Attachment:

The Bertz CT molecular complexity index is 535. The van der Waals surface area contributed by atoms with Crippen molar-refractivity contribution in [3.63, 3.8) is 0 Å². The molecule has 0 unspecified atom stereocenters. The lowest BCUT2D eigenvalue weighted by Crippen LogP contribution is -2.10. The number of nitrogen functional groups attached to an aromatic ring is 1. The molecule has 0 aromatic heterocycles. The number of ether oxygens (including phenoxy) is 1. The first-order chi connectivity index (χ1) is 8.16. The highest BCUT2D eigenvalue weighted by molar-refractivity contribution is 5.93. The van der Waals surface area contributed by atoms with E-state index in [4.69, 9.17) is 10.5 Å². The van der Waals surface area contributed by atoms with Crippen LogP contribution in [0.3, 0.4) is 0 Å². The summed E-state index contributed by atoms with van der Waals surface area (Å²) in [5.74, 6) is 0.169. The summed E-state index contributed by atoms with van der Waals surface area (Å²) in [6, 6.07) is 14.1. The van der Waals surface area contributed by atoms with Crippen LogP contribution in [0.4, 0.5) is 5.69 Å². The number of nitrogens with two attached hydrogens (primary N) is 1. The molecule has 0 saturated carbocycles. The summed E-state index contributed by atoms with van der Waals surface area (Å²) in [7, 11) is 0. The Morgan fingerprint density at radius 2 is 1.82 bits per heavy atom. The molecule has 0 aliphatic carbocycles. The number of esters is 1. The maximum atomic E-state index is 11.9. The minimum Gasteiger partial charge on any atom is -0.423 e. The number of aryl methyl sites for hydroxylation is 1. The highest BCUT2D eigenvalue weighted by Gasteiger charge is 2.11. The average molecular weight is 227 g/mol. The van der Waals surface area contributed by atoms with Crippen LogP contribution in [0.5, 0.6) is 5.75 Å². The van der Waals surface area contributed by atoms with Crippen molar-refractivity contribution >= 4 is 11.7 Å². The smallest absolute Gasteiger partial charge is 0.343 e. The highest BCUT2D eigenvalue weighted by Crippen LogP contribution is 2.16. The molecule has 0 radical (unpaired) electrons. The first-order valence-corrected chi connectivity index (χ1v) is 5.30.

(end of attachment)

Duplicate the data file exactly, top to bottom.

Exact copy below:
The Bertz CT molecular complexity index is 535. The van der Waals surface area contributed by atoms with Crippen molar-refractivity contribution in [3.63, 3.8) is 0 Å². The molecule has 0 unspecified atom stereocenters. The lowest BCUT2D eigenvalue weighted by Crippen LogP contribution is -2.10. The number of nitrogen functional groups attached to an aromatic ring is 1. The molecule has 0 aromatic heterocycles. The number of ether oxygens (including phenoxy) is 1. The first-order chi connectivity index (χ1) is 8.16. The highest BCUT2D eigenvalue weighted by molar-refractivity contribution is 5.93. The van der Waals surface area contributed by atoms with E-state index in [4.69, 9.17) is 10.5 Å². The van der Waals surface area contributed by atoms with Crippen LogP contribution in [0.3, 0.4) is 0 Å². The summed E-state index contributed by atoms with van der Waals surface area (Å²) in [5.74, 6) is 0.169. The summed E-state index contributed by atoms with van der Waals surface area (Å²) in [6, 6.07) is 14.1. The van der Waals surface area contributed by atoms with Crippen LogP contribution in [0.4, 0.5) is 5.69 Å². The number of nitrogens with two attached hydrogens (primary N) is 1. The molecule has 0 saturated carbocycles. The summed E-state index contributed by atoms with van der Waals surface area (Å²) in [7, 11) is 0. The Morgan fingerprint density at radius 2 is 1.82 bits per heavy atom. The molecule has 0 aliphatic carbocycles. The number of esters is 1. The maximum atomic E-state index is 11.9. The minimum Gasteiger partial charge on any atom is -0.423 e. The number of aryl methyl sites for hydroxylation is 1. The highest BCUT2D eigenvalue weighted by Gasteiger charge is 2.11. The average molecular weight is 227 g/mol. The van der Waals surface area contributed by atoms with Crippen LogP contribution in [0.5, 0.6) is 5.75 Å². The van der Waals surface area contributed by atoms with Crippen molar-refractivity contribution >= 4 is 11.7 Å². The smallest absolute Gasteiger partial charge is 0.343 e. The highest BCUT2D eigenvalue weighted by Crippen LogP contribution is 2.16. The molecule has 0 radical (unpaired) electrons. The first-order valence-corrected chi connectivity index (χ1v) is 5.30.